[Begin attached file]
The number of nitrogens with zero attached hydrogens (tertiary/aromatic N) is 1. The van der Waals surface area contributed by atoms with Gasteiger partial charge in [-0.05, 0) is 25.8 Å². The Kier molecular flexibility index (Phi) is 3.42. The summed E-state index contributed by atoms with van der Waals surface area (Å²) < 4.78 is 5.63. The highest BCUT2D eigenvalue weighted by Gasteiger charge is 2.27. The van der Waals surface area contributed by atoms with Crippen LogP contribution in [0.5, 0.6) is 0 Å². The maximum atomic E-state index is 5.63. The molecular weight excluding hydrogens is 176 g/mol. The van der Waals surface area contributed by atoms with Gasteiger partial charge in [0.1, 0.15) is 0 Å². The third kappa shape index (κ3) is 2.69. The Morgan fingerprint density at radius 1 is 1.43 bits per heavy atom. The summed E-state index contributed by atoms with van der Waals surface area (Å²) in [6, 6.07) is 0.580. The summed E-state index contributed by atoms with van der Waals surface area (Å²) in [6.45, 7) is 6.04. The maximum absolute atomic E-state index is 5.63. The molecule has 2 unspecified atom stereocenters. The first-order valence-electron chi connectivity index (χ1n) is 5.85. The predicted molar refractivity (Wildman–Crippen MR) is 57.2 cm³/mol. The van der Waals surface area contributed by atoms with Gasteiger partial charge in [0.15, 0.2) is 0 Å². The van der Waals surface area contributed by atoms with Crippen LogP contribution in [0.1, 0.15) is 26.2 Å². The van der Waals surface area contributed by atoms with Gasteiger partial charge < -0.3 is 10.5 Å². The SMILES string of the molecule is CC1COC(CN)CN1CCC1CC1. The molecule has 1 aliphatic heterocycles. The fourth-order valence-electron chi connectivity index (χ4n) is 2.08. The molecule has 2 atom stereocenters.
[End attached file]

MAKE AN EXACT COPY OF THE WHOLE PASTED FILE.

The number of nitrogens with zero attached hydrogens (tertiary/aromatic N) is 1. The van der Waals surface area contributed by atoms with Gasteiger partial charge in [-0.05, 0) is 25.8 Å². The Kier molecular flexibility index (Phi) is 3.42. The summed E-state index contributed by atoms with van der Waals surface area (Å²) < 4.78 is 5.63. The highest BCUT2D eigenvalue weighted by Gasteiger charge is 2.27. The van der Waals surface area contributed by atoms with Crippen LogP contribution in [0.5, 0.6) is 0 Å². The maximum atomic E-state index is 5.63. The molecular weight excluding hydrogens is 176 g/mol. The van der Waals surface area contributed by atoms with Gasteiger partial charge in [0.1, 0.15) is 0 Å². The third kappa shape index (κ3) is 2.69. The Morgan fingerprint density at radius 1 is 1.43 bits per heavy atom. The summed E-state index contributed by atoms with van der Waals surface area (Å²) in [6, 6.07) is 0.580. The summed E-state index contributed by atoms with van der Waals surface area (Å²) in [6.45, 7) is 6.04. The maximum absolute atomic E-state index is 5.63. The molecule has 2 unspecified atom stereocenters. The first-order valence-electron chi connectivity index (χ1n) is 5.85. The predicted molar refractivity (Wildman–Crippen MR) is 57.2 cm³/mol. The van der Waals surface area contributed by atoms with Gasteiger partial charge in [0.15, 0.2) is 0 Å². The van der Waals surface area contributed by atoms with Crippen LogP contribution in [0.1, 0.15) is 26.2 Å². The van der Waals surface area contributed by atoms with Gasteiger partial charge < -0.3 is 10.5 Å². The SMILES string of the molecule is CC1COC(CN)CN1CCC1CC1. The molecule has 1 aliphatic heterocycles. The fourth-order valence-electron chi connectivity index (χ4n) is 2.08. The molecule has 2 atom stereocenters.